If we examine a largely analogous though not wholly parallel secular case, we can readily expose the error in this view. If a woman befriends someone and desires the happiness that comes from true friendship, it is wrong to suspect that since she desires such happiness, her friendship is false. If the argument used to discredit the moral dimension of religious life were used in parallel secular cases, no human relationship would be legitimate since no such relationship, no matter how altruistic, lacks non-moral motivation. No one could be said to love their children or spouses since what one desired, while pretending to love one’s family, was gratification of one’s selfish desires. The argument is a reductio ad absurdum.
Not only are there morally good and morally bad motives, the status of such motives is unstable over time. For example, the life of faith may be initially motivated solely by the fear of God. Such fear is regarded by Islam’s Christian critics as a disreputable and merely prudential motive. Such initial fear may, however, change gradually, indeed be transformed, into the love of God. We conclude therefore that fear is not a bad motive if it evolves over time or if it is combined ab initio with morally superior motives, specifically an unconditional love of God coupled with a sincere intention to obey His commandments. That said, unalloyed fear, untempered by belief in God’s mercy, is not only a bad motive for religiosity, it is a cardinal sin that amounts to infidelity.
Fear, then, can be a form of reasoned prudence rather than primal terror. Only those Christians who emphasize the exclusive role of love in the religious life reject fear, whether initial or concomitant with love at all subsequent stages, as a wise motive. The Hebrew Bible teaches that “the fear of the Lord (Yahweh) is the beginning of wisdom.”17 The Christian Bible, however, preaches that “there is no fear in divine love (Greek, agape), rather, perfect love casteth out fear since fear involves punishment, and the one who fears is not perfected in love.”18 The Muslim objection here is that such love also casteth out any real commitment to obeying a divine law against transgressions.
We circle back now to pick up the thread of jadal (argument). The Qur’an advocates forgoing the provisions of this world for the pleasures of the next world on the basis of the former’s finitude and the latter’s permanence. I examine this argument now which, rhetorically considered, has two ad hominem versions—reflecting two different groups of opponents—but the same logical core.
The Qur’an proffers the first version in response to the pagans’ determined derision of its threats. The Meccans even mockingly pray that their portion of the punishment be hastened and fall on them immediately.19 Some request the sky rain stones down upon them.20 The Qur’an answers with what is, even by its standards of high concision, extreme ellipsis: “Consider! If we let them enjoy [this life] for [a few] years; then there comes to them [at last] that which they were promised [due punishment], the pleasures they enjoyed [in the past] shall not benefit them [in the present].”21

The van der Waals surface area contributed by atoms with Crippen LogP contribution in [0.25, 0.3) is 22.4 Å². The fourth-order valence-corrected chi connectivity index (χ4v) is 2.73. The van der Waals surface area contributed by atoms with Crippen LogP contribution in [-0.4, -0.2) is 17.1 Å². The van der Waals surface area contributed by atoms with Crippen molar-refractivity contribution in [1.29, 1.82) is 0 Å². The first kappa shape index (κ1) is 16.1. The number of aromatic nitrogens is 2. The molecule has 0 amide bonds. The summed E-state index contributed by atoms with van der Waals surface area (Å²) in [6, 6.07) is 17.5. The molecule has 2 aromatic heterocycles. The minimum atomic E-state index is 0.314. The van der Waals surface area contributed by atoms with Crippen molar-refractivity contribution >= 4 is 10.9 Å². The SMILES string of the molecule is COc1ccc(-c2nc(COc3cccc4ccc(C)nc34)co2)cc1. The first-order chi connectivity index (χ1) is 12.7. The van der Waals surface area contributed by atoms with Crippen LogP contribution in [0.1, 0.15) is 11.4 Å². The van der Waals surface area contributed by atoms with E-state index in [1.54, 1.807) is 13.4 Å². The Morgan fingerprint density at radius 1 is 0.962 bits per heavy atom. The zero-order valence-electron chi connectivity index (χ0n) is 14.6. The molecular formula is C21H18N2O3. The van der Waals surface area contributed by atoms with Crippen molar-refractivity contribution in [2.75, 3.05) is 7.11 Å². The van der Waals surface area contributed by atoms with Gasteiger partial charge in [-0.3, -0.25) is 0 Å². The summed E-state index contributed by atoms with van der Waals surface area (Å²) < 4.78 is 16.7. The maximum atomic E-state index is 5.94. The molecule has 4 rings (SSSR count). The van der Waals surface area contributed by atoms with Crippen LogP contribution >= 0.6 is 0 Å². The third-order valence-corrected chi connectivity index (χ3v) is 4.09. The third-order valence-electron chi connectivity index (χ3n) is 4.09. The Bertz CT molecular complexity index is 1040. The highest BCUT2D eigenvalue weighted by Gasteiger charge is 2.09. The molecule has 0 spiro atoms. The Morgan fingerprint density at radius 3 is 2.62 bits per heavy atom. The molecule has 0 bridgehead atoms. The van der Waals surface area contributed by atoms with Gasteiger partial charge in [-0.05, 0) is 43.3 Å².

Here the Qur’an presupposes that pleasure, unlike goods such as knowledge or virtue, is not cumulative. Pleasure is enjoyed and then it is no more, except as a memory. The memory of a pleasure enjoyed can be either a source of further pleasure or of pain in the realization that it is no more. In any case, no matter how much pleasure we have experienced in the past, none of it can mitigate the pain of the moment of chastisement that arrives in the present. All pleasure, no matter how ardently yearned for or enjoyed, remains fleeting. An enjoyable meal following a fast, a fading sunset over a mountain side—all such delights, whether physical or aesthetic, are transient. Nothing endures except the face of God.
The Qur’an advances another version of this argument against the Jews of Medina, who are mocked for thinking themselves exclusively destined for an after-life. Untroubled by the Qur’an’s threats and unfazed by the prospect of Hell, some rabbis in Medina tell the Prophet ﷺ that the fire shall touch them only for a limited number of days.22 The Qur’an replies: If the final abode in God’s presence is reserved exclusively for Jewish members, then they should wish for immediate death if they are sincere. The Qur’an predicts that they will never wish for death since they know well what “their own hands have sent on before them,” a euphemism for evil actions. The Qur’an continues: “And God knows well those who do wrong. You will find them, of all people, even more than idolaters, greedier for any kind of life.”23 Each of them wishes he could be granted a life of a thousand years. The granting of such longevity, however, would not save them from due punishment.24 God sees well their actions.25  
While goods such as wealth, health, happiness, knowledge, pleasure, and so on can, in principle, be acquired in large quantities and enjoyed—though not in all cases accumulated—we have only a fixed lease on physical life on this earth in which to enjoy these benefits and blessings. This upper limit on longevity permanently restricts the amount of other goods we can acquire so long as we are bound by al-dunya. There can be no equivalence drawn between the joys of this life and the one to come.